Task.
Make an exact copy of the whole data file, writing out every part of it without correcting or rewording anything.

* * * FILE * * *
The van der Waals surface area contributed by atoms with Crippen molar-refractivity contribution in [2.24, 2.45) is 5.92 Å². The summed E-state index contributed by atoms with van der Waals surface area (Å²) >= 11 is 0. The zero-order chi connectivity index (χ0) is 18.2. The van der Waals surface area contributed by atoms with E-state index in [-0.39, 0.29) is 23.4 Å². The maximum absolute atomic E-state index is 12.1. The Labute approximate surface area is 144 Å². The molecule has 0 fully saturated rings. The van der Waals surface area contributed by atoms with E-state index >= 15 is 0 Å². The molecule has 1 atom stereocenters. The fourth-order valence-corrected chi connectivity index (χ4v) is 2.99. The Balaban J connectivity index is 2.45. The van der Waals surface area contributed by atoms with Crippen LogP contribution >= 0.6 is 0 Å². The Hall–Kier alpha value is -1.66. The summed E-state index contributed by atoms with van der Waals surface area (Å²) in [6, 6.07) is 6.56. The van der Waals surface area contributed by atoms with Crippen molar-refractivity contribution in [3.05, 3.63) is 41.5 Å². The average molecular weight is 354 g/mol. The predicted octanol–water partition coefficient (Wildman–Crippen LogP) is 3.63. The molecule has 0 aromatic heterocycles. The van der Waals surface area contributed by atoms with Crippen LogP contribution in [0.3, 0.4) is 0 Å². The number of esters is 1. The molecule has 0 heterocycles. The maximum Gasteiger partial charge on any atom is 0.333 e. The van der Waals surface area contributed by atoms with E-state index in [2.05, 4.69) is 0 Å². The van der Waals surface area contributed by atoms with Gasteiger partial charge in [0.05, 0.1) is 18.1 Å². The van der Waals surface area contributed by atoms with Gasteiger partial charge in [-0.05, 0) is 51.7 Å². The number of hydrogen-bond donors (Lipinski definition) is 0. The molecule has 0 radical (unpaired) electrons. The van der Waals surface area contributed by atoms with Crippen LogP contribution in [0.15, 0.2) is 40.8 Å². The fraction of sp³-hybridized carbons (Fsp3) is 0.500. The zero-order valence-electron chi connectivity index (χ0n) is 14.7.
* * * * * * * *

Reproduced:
The van der Waals surface area contributed by atoms with Crippen molar-refractivity contribution in [2.24, 2.45) is 5.92 Å². The summed E-state index contributed by atoms with van der Waals surface area (Å²) >= 11 is 0. The zero-order chi connectivity index (χ0) is 18.2. The van der Waals surface area contributed by atoms with E-state index in [-0.39, 0.29) is 23.4 Å². The maximum absolute atomic E-state index is 12.1. The Labute approximate surface area is 144 Å². The molecule has 0 fully saturated rings. The van der Waals surface area contributed by atoms with E-state index >= 15 is 0 Å². The molecule has 1 atom stereocenters. The fourth-order valence-corrected chi connectivity index (χ4v) is 2.99. The Balaban J connectivity index is 2.45. The van der Waals surface area contributed by atoms with Crippen LogP contribution >= 0.6 is 0 Å². The Hall–Kier alpha value is -1.66. The summed E-state index contributed by atoms with van der Waals surface area (Å²) in [6, 6.07) is 6.56. The van der Waals surface area contributed by atoms with Crippen molar-refractivity contribution in [3.05, 3.63) is 41.5 Å². The average molecular weight is 354 g/mol. The predicted octanol–water partition coefficient (Wildman–Crippen LogP) is 3.63. The molecule has 0 aromatic heterocycles. The van der Waals surface area contributed by atoms with Crippen LogP contribution in [0.3, 0.4) is 0 Å². The number of esters is 1. The molecule has 0 heterocycles. The maximum Gasteiger partial charge on any atom is 0.333 e. The van der Waals surface area contributed by atoms with E-state index in [2.05, 4.69) is 0 Å². The van der Waals surface area contributed by atoms with Gasteiger partial charge in [0.05, 0.1) is 18.1 Å². The van der Waals surface area contributed by atoms with Gasteiger partial charge in [-0.05, 0) is 51.7 Å². The number of hydrogen-bond donors (Lipinski definition) is 0. The molecule has 0 radical (unpaired) electrons. The van der Waals surface area contributed by atoms with Crippen LogP contribution in [0.15, 0.2) is 40.8 Å². The fraction of sp³-hybridized carbons (Fsp3) is 0.500. The zero-order valence-electron chi connectivity index (χ0n) is 14.7.